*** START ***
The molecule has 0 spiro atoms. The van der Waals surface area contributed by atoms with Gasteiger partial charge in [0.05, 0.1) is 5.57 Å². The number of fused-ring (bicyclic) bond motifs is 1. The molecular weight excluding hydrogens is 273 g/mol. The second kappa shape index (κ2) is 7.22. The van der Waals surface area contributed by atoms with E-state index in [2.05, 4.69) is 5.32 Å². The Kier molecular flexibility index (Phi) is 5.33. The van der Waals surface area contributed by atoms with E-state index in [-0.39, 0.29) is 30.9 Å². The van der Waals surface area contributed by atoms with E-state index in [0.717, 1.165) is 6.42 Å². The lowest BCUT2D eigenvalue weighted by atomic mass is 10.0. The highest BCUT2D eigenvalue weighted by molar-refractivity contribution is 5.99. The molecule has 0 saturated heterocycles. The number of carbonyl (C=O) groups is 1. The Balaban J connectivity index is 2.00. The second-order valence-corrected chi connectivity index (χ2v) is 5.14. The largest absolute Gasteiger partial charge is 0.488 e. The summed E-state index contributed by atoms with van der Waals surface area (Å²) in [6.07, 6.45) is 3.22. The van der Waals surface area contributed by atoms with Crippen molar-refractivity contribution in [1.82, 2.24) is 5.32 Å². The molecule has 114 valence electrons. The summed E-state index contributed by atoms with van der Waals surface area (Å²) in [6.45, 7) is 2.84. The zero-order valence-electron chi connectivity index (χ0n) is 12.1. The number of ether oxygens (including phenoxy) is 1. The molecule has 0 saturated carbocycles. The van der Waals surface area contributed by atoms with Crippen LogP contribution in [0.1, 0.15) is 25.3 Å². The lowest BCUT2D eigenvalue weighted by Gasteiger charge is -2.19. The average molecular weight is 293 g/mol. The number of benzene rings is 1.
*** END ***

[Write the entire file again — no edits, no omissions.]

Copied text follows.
The molecule has 0 spiro atoms. The van der Waals surface area contributed by atoms with Gasteiger partial charge in [0.05, 0.1) is 5.57 Å². The number of fused-ring (bicyclic) bond motifs is 1. The molecular weight excluding hydrogens is 273 g/mol. The second kappa shape index (κ2) is 7.22. The van der Waals surface area contributed by atoms with E-state index in [2.05, 4.69) is 5.32 Å². The Kier molecular flexibility index (Phi) is 5.33. The van der Waals surface area contributed by atoms with E-state index in [-0.39, 0.29) is 30.9 Å². The van der Waals surface area contributed by atoms with E-state index in [0.717, 1.165) is 6.42 Å². The lowest BCUT2D eigenvalue weighted by atomic mass is 10.0. The highest BCUT2D eigenvalue weighted by molar-refractivity contribution is 5.99. The molecule has 0 saturated heterocycles. The number of carbonyl (C=O) groups is 1. The Balaban J connectivity index is 2.00. The second-order valence-corrected chi connectivity index (χ2v) is 5.14. The largest absolute Gasteiger partial charge is 0.488 e. The summed E-state index contributed by atoms with van der Waals surface area (Å²) in [6.07, 6.45) is 3.22. The van der Waals surface area contributed by atoms with Crippen molar-refractivity contribution in [1.82, 2.24) is 5.32 Å². The molecule has 114 valence electrons. The summed E-state index contributed by atoms with van der Waals surface area (Å²) in [6.45, 7) is 2.84. The zero-order valence-electron chi connectivity index (χ0n) is 12.1. The number of ether oxygens (including phenoxy) is 1. The molecule has 0 saturated carbocycles. The van der Waals surface area contributed by atoms with Crippen LogP contribution in [0.1, 0.15) is 25.3 Å². The lowest BCUT2D eigenvalue weighted by Gasteiger charge is -2.19. The average molecular weight is 293 g/mol. The number of benzene rings is 1.